Food Packaging: 4 Ways to Reduce Waste in the Kitchen

At the start of the new year, it’s a perfect time to pause and take inventory. Acknowledge the ways in which you are crushing it in life, as well as examine the ways in which you are just gently squishing it…think weak hand holding a stress ball. From this quiet, retrospective place can you set bold goals for the year ahead.

Aside from my perpetual goal to “improve my Spanish and regularly meditate” (ambitions that have been on the list for years now…hmmm…), I had to think, what goal resonates with me this year? What is something that internally motivates me and I can actually put some mettle behind? The answer came easily when I looked in my trash can:

Strive for zero-waste in the kitchen.

When I examine our household “waste stream”, most of the culprits that are destined for the landfill are in the form of food packaging.

Do a quick audit for your own household waste. Yes, go to your trash can and dig around a little bit. Gross, yes, but remember, only you are to blame for just how gross your trash is.

Our itty, bitty trash bin.

Our itty, bitty trash bin.

Side note - Diligent composting of food scraps means that I can safely rummage through my trash without fear of encountering anything too disgusting. Add the fact that we don’t eat meat or dairy at home, and it’s pretty tame in that little, ol’ rubbish bin.

Our bin is the size of small planter pot. Using a strategically small bin reprograms the brain to what feels like an “appropriate” amount of trash. All of the sudden it becomes unreasonable to add one of those Barbara’s Cheese Puff bags and take up the whole bin (more on this later). In the photo, we are repurposing a plastic ice bag as the garbage bag. When we don’t have a plastic bag to repurpose, we use the compostable BioBag’s so we an send landfill-bound waste down the chute in our building.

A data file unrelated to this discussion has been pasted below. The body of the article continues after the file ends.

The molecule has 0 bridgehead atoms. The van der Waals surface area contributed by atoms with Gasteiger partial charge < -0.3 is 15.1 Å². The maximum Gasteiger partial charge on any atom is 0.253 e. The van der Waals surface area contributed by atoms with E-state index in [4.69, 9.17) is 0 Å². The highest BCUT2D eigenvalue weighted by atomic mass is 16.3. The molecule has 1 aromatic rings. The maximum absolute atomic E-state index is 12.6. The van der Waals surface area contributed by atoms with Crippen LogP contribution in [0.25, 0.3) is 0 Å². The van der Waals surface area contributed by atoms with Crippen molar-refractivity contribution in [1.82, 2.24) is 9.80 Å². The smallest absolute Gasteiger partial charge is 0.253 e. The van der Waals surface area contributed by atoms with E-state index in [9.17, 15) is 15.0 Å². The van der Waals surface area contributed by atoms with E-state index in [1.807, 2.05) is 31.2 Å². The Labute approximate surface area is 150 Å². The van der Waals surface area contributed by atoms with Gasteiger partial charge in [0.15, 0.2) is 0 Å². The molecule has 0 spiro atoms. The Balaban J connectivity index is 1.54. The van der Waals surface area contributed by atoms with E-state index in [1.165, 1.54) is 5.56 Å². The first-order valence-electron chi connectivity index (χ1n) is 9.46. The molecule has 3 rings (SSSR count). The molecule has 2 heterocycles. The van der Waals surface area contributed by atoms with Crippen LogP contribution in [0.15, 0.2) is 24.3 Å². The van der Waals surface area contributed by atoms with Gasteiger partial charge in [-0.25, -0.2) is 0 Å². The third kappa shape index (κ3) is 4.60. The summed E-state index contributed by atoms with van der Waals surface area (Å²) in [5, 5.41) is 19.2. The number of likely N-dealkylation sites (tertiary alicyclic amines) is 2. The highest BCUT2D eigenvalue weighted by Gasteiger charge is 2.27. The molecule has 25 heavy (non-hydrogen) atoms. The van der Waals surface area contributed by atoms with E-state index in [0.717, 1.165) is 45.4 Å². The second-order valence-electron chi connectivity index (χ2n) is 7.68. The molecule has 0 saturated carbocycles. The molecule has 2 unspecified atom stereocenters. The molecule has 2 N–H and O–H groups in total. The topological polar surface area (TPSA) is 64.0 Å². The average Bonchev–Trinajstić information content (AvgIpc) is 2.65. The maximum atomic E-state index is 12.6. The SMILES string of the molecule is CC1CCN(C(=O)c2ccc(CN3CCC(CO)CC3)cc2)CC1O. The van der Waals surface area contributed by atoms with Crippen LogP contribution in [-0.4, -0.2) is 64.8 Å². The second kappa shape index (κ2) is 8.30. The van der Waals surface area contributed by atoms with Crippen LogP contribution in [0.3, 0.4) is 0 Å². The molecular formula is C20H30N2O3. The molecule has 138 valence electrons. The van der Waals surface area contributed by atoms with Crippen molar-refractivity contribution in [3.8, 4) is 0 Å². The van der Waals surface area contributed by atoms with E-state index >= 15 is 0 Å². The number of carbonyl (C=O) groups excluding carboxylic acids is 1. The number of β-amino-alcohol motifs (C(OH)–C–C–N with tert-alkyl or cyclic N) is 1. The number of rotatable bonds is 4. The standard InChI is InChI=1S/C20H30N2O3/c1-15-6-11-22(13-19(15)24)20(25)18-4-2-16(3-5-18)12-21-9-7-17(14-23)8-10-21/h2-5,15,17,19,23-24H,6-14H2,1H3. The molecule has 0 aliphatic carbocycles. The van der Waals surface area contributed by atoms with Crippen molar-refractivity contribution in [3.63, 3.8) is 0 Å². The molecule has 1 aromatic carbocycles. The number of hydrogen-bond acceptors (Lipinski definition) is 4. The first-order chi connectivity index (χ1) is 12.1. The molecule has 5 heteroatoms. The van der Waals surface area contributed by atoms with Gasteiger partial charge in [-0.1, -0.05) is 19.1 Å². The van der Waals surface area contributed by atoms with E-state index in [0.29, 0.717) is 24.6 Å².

When you add on the holiday hustle and the irregular grocery runs that accompany it, it is really easy for food packaging to creep back in and suddenly be a “thing” again. I proclaimed to my boyfriend after looking at our trash bin that we were officially re-instating the goal for zero-food-packaging-waste in the kitchen (thankfully, he hails from the mountains and adores Mother Earth and so is naturally on board).

There are the tried and true tips: buy from the bulk bins, use glass jars to store your food, and cook more at home. But, when I look at my own trash, I have some specific culprits. Below I’ve outline 4 of my personal weak spots and how I plan to fix them:

These bags instantly make our trash full. Not acceptable!

These bags instantly make our trash full. Not acceptable!

1. Where I get stuck: Snacks

We are not a huge snack household, but I definitely like to have something on-hand. Namely, Barbara’s Cheese Puffs. If you know, you know. They are painfully delicious. And today, I looked at a bag in the grocery store, took a picture of it, and WALKED AWAY. This is the #1 culprit to dashing my zero-waste dreams. So I resisted. Instead, I filled a brown paper bag with salty, crunchy plantain chips from the bulk bin. This will satisfy the snacking desire without the plastic bag. And in the meantime, I’m going to relentlessly submit anonymous comments to the makers of Barbara’s Cheese Puffs to request sustainable packaging.

Also on the snack list is finding a local restaurant where I can buy tortillas from using my own bag.

2. Where I get stuck: Recycling too many glass bottles (vinegars, olive oil, sauces).